Sam tried his hand in the timber business and silver mining, but both enterprises failed. He took a job at a quartz mill screening sand with a long-handled shovel but lasted only a week.

Called himself "Josh"

While he was in Aurora, California, barely making a living, he received an offer from the owner and editor of the Virginia City Enterprise, to come up and take the local editorship of that paper. Sam's connection to Nevada through his brother allowed him to contribute sketches under the pen name of "Josh" to the paper now and then.


At age 26, while he worked for the Virginia City Enterprise newspaper, Sam felt he found his calling and legitimate occupation as a writer. He worked for a salary of twenty-five dollars a week, picking up news items and contributing occasional sketches, such as hoaxes and the like.

When the Legislature convened at Carson City, Nevada, Sam was sent to report about it. For the first time, he began signing his articles "Mark Twain," a term used in making riverboat soundings from his piloting days.

Challenged to duel

After writing a number of humorous articles, one of his sketches incensed the target, such that Twain was challenged to a duel. He then quit the Enterprise, left Carson City and moved to San Francisco, an area that presented greater writing opportunities, as well as the ability to rub shoulders with such western humor writers as Bret Hart.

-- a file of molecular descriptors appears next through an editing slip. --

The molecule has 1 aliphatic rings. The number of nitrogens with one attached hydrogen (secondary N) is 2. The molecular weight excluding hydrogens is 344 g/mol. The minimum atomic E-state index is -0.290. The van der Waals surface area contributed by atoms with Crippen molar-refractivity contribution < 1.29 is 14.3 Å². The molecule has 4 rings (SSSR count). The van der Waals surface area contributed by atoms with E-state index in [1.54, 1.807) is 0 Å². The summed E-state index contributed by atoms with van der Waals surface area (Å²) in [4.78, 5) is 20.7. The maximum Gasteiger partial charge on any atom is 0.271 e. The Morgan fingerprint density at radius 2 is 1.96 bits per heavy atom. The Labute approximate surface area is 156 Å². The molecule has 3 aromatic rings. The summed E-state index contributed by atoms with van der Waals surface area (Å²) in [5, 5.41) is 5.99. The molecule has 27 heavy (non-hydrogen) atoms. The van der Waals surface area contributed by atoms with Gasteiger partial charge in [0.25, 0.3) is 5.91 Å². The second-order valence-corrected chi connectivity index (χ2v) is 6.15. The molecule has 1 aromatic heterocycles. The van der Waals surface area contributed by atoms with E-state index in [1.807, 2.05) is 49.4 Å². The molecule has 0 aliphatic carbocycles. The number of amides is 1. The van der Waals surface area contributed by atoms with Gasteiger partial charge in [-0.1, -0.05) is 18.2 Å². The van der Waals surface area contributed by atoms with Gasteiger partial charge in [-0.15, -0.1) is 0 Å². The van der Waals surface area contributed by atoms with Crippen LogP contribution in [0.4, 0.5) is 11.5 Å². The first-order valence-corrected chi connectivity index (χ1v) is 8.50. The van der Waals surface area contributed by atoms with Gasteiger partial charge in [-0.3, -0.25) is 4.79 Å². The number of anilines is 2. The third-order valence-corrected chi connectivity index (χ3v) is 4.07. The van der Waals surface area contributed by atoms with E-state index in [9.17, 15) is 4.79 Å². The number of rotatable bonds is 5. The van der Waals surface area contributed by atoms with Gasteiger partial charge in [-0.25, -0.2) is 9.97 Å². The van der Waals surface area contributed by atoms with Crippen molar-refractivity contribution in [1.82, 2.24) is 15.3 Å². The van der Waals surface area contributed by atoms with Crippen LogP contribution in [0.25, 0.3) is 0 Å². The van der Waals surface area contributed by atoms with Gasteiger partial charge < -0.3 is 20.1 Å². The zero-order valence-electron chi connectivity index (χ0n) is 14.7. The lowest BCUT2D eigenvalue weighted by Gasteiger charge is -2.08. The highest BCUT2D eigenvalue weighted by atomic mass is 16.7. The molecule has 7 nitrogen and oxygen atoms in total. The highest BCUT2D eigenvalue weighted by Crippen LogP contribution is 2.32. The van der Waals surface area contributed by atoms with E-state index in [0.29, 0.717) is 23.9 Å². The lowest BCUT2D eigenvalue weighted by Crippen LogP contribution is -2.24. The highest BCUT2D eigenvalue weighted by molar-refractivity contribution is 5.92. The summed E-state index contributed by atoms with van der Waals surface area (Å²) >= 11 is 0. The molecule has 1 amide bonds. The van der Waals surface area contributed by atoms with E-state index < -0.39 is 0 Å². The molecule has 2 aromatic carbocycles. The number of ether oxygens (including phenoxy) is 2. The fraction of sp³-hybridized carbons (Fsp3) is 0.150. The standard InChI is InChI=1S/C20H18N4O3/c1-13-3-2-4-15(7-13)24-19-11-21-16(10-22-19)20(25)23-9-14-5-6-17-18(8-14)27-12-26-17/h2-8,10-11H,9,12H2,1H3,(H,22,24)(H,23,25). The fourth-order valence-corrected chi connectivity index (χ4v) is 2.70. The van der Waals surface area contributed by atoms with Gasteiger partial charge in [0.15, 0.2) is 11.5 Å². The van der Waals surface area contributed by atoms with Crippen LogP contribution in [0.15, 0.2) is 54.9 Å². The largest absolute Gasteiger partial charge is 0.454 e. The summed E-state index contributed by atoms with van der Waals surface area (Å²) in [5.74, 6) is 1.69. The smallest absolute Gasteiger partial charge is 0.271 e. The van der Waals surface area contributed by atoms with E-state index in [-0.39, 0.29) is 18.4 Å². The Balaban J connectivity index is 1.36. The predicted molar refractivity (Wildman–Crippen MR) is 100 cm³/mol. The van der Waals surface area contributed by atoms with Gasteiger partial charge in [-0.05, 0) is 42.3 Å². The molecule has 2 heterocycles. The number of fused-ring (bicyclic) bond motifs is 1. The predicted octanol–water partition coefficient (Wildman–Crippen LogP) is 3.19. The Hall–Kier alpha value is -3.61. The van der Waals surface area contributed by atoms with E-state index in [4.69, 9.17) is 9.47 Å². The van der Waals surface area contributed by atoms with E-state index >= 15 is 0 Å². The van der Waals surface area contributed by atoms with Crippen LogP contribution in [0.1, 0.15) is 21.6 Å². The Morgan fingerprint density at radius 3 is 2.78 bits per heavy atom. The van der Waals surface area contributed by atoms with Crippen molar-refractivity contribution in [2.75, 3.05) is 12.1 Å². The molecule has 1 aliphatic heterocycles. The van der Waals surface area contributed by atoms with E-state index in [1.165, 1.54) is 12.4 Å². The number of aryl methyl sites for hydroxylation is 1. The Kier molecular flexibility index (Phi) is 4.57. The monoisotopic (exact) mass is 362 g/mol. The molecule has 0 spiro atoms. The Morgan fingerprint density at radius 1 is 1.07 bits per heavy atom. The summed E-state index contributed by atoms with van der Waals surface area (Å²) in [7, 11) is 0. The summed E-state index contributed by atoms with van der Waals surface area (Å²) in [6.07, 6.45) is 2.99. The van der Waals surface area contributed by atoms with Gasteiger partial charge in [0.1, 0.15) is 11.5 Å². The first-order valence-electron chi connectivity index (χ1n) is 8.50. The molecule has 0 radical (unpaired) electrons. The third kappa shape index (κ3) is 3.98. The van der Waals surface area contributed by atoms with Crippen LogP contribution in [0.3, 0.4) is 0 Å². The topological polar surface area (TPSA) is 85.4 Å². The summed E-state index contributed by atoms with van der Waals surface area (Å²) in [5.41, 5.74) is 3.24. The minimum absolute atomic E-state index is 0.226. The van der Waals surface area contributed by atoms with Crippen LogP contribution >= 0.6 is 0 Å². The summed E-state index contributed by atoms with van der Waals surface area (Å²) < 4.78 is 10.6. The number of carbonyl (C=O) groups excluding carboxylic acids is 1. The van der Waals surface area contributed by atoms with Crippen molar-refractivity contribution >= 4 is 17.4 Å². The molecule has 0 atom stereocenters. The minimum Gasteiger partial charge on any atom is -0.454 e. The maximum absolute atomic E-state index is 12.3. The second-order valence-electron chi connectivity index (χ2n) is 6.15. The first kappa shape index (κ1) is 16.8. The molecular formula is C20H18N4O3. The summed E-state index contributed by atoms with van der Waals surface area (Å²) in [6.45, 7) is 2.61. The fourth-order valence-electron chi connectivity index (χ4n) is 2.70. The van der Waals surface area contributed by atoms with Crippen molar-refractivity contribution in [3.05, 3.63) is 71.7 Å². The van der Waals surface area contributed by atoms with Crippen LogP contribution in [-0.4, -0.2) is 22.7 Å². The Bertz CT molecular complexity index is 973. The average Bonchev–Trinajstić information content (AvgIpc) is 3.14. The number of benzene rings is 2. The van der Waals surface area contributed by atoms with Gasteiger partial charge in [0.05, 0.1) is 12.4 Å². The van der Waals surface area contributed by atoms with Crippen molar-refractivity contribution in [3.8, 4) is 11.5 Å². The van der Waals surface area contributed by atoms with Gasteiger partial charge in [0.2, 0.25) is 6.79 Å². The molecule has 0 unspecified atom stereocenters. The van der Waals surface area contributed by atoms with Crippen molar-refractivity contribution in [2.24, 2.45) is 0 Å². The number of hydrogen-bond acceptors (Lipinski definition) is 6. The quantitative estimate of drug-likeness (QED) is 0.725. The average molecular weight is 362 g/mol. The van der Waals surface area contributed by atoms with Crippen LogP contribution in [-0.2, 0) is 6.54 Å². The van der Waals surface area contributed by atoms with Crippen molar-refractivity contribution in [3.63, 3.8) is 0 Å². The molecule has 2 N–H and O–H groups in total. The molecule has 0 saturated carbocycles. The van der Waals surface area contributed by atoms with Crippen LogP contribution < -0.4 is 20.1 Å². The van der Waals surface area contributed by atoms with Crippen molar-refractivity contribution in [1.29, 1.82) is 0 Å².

Twain started writing for the San Francisco Morning Call and occasionally for one or two literary papers. This brought him earnings and a degree and fame. His name soon became known up and down the Pacific coast.

Alienated people

But Twain soon alienated people at the Morning Call and finally stopped writing for them. He then arranged to do a daily San Francisco letter for his old paper, the Enterprise. Following his pattern, those letters stirred up trouble. They criticized the police of San Francisco so severely that the officials found means of making the writer's life there difficult.

Went mining

He then left San Francisco to spend some time with a friend, Jim Gillis, who owned some mining claims in Calaveras County. They tried mining at Angel's Camp, but it rained steadily, so they spent most of their time in a dingy hotel telling yarns. One of the stories someone told was about a frog that had been trained to jump, but failed to win a wager, because the owner of a rival frog had surreptitiously loaded him with shot. Mark Twain thought it was amusing and made note to remember it.

Missed opportunity

They did some mining, but Twain did not like the outdoors labor--especially in the rain--and demanded they leave. The rain continued and soon washed away some of the earth where they where mining, exposing a handful of gold nuggets. Two strangers came along, saw the gold, and sat down to wait until the thirty-day claim-notice posted by Jim Gillis expired. They staked the claim and mined around $10,000 in gold.


Twain moved back to San Francisco and wrote the story he had heard in the mining camp: The Celebrated Jumping Frog of Calaveras County. Matters having quieted down in San Francisco, he returned to his old job at the paper.


The first 30 years of Samuel Clemens' life were active and productive. He went from a printer apprentice from a poor family to become a newspaper writer called Mark Twain. He used an eye for observation and humorous wit in his writing to gain popularity.

Lessons learned

A few lessons learned from the first part of the life of Samuel Clemens include:

Follow your own river

Resources and references

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Samuel Clemens (Mark Twain) Resources